Jack A. Wennerstrom, a Randallstown author, poet and naturalist who wrote about Soldiers Delight and the Upper Potomac River and was also a contributing editor to Bird Watcher’s Digest, died Dec. 30 at Sinai Hospital from complications of a massive stroke. He was 71.
“Jack was very analytical and he liked having a plan. He was pleasant to work with, and we worked well together," said Frank A. Wisniewski, a photographer who worked with Mr. Wennerstrom on his book, “Soldiers Delight Journal Revisited: A Photographic Ramble."
”He had a general vision of what he wanted to convey. It just wasn’t about cold facts. He liked to romance the details. It was his anchor. He let himself dream because he was humbled by these things," he said. “This is a key to his personality. He was a very humble guy who loved learning. He was studious. He was a sponge. He had a wonderful way of rubbing off on people.”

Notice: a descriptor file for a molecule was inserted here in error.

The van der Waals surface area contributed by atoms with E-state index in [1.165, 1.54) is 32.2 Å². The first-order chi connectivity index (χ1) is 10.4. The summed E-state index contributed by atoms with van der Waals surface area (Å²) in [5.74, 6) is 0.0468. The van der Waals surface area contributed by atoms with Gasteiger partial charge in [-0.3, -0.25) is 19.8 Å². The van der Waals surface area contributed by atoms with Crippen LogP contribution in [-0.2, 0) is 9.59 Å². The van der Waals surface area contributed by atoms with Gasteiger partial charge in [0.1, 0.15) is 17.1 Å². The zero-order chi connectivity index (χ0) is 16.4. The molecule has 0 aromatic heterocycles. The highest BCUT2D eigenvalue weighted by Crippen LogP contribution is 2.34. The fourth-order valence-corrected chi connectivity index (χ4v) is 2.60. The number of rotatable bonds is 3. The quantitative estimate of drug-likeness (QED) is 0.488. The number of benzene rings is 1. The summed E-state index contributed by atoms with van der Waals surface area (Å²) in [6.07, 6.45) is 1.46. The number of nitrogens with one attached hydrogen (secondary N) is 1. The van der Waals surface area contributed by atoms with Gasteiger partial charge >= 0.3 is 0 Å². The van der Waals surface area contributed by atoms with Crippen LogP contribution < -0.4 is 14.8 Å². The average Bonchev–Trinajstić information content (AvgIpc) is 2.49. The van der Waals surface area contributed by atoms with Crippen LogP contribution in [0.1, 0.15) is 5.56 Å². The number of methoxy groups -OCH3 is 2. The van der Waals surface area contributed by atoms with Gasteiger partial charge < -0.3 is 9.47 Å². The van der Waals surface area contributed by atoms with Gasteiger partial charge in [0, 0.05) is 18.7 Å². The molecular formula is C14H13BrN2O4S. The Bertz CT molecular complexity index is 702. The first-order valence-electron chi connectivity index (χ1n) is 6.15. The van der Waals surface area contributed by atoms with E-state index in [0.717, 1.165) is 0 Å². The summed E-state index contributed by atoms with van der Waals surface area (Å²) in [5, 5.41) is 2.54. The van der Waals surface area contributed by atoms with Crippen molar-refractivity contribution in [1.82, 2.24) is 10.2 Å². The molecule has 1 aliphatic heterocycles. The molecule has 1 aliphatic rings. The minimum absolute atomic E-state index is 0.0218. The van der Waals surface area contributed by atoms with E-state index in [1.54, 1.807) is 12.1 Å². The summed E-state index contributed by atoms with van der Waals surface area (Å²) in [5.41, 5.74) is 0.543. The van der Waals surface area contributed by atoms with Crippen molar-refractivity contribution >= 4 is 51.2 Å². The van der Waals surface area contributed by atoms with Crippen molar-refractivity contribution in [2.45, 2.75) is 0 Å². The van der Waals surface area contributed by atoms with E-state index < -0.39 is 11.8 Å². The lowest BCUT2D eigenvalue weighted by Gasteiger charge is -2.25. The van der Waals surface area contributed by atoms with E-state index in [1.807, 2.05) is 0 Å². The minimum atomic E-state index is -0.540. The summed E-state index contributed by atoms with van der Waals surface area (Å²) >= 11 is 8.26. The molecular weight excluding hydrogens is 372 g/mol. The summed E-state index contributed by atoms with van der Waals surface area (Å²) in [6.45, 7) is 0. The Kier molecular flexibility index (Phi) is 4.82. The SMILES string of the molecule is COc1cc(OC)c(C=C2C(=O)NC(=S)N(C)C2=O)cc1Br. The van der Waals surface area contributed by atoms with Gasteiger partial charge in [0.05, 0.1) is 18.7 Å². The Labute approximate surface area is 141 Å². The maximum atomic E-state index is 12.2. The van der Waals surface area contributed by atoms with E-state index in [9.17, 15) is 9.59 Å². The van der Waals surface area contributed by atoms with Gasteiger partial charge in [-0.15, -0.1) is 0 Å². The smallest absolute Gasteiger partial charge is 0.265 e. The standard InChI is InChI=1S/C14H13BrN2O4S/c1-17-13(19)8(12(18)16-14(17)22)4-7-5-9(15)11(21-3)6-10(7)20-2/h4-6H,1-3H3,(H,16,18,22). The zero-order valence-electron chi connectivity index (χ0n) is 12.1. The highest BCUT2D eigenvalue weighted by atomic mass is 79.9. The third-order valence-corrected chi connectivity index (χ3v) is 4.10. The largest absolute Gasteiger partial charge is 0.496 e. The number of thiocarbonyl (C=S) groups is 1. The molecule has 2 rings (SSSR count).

A. MacDonald “Mac” Plant, an attorney, botanist and birder, is an old friend.
“Jack was a fabulous person in so many respects. He was a polymath,” said Mr. Plant, a member of the Worthley Botany Club. “I knew him mostly through our interest in the natural world. He was an exceedingly thoughtful, wise and a very kind person. He tended not to put himself forward.”
Jack Alan Wennerstrom, son of Jack Allen Wennerstrom, A.C. Nielsen Co. CFO, and his former wife, Lorene Wennerstrom, a homemaker, was born and raised in Evanston, Illinois. He was the stepson of Nancy Wennerstrom, also a homemaker.
After graduating from Deerfield High School in Deerfield, Illinois, in 1966, he earned a bachelor’s degree in English in 1970 from Lake Forest College in Lake Forest, Illinois.